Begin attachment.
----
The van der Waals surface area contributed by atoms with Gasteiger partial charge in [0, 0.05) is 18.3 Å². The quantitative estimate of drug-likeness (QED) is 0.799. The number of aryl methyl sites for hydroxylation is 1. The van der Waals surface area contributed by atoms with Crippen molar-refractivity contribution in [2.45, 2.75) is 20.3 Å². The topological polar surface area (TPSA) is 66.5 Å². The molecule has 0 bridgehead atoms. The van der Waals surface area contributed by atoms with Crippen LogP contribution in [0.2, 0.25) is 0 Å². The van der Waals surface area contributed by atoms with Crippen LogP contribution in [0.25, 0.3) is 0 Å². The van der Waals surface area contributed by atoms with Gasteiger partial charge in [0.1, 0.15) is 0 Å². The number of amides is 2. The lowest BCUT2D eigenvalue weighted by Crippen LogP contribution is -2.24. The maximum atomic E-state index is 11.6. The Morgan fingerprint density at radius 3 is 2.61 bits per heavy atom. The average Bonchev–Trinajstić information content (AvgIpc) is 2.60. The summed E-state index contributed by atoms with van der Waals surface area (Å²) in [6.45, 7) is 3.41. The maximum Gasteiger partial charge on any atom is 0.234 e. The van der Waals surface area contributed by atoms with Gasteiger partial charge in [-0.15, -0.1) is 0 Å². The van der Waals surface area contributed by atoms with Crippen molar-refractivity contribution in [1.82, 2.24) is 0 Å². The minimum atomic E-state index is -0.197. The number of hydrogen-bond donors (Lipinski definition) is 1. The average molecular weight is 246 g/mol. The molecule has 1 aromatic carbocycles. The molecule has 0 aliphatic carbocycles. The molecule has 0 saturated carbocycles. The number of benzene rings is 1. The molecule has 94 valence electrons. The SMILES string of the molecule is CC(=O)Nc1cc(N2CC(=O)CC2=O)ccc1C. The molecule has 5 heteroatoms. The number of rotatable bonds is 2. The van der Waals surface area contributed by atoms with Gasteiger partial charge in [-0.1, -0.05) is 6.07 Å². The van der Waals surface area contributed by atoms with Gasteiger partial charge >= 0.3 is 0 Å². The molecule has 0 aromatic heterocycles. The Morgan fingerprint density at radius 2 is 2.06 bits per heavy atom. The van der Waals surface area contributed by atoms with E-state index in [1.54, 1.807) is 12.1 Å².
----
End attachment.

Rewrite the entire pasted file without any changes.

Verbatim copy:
The van der Waals surface area contributed by atoms with Gasteiger partial charge in [0, 0.05) is 18.3 Å². The quantitative estimate of drug-likeness (QED) is 0.799. The number of aryl methyl sites for hydroxylation is 1. The van der Waals surface area contributed by atoms with Crippen molar-refractivity contribution in [2.45, 2.75) is 20.3 Å². The topological polar surface area (TPSA) is 66.5 Å². The molecule has 0 bridgehead atoms. The van der Waals surface area contributed by atoms with Crippen LogP contribution in [0.2, 0.25) is 0 Å². The van der Waals surface area contributed by atoms with Crippen LogP contribution in [0.25, 0.3) is 0 Å². The van der Waals surface area contributed by atoms with Gasteiger partial charge in [0.1, 0.15) is 0 Å². The number of amides is 2. The lowest BCUT2D eigenvalue weighted by Crippen LogP contribution is -2.24. The maximum atomic E-state index is 11.6. The Morgan fingerprint density at radius 3 is 2.61 bits per heavy atom. The average Bonchev–Trinajstić information content (AvgIpc) is 2.60. The summed E-state index contributed by atoms with van der Waals surface area (Å²) in [6.45, 7) is 3.41. The maximum Gasteiger partial charge on any atom is 0.234 e. The van der Waals surface area contributed by atoms with Gasteiger partial charge in [-0.15, -0.1) is 0 Å². The van der Waals surface area contributed by atoms with Crippen molar-refractivity contribution in [1.82, 2.24) is 0 Å². The minimum atomic E-state index is -0.197. The number of hydrogen-bond donors (Lipinski definition) is 1. The average molecular weight is 246 g/mol. The molecule has 1 aromatic carbocycles. The molecule has 0 aliphatic carbocycles. The molecule has 0 saturated carbocycles. The number of benzene rings is 1. The molecule has 94 valence electrons. The SMILES string of the molecule is CC(=O)Nc1cc(N2CC(=O)CC2=O)ccc1C. The molecule has 5 heteroatoms. The number of rotatable bonds is 2. The van der Waals surface area contributed by atoms with Gasteiger partial charge in [-0.1, -0.05) is 6.07 Å². The van der Waals surface area contributed by atoms with Gasteiger partial charge >= 0.3 is 0 Å². The molecule has 0 aromatic heterocycles. The Morgan fingerprint density at radius 2 is 2.06 bits per heavy atom. The van der Waals surface area contributed by atoms with E-state index in [1.54, 1.807) is 12.1 Å².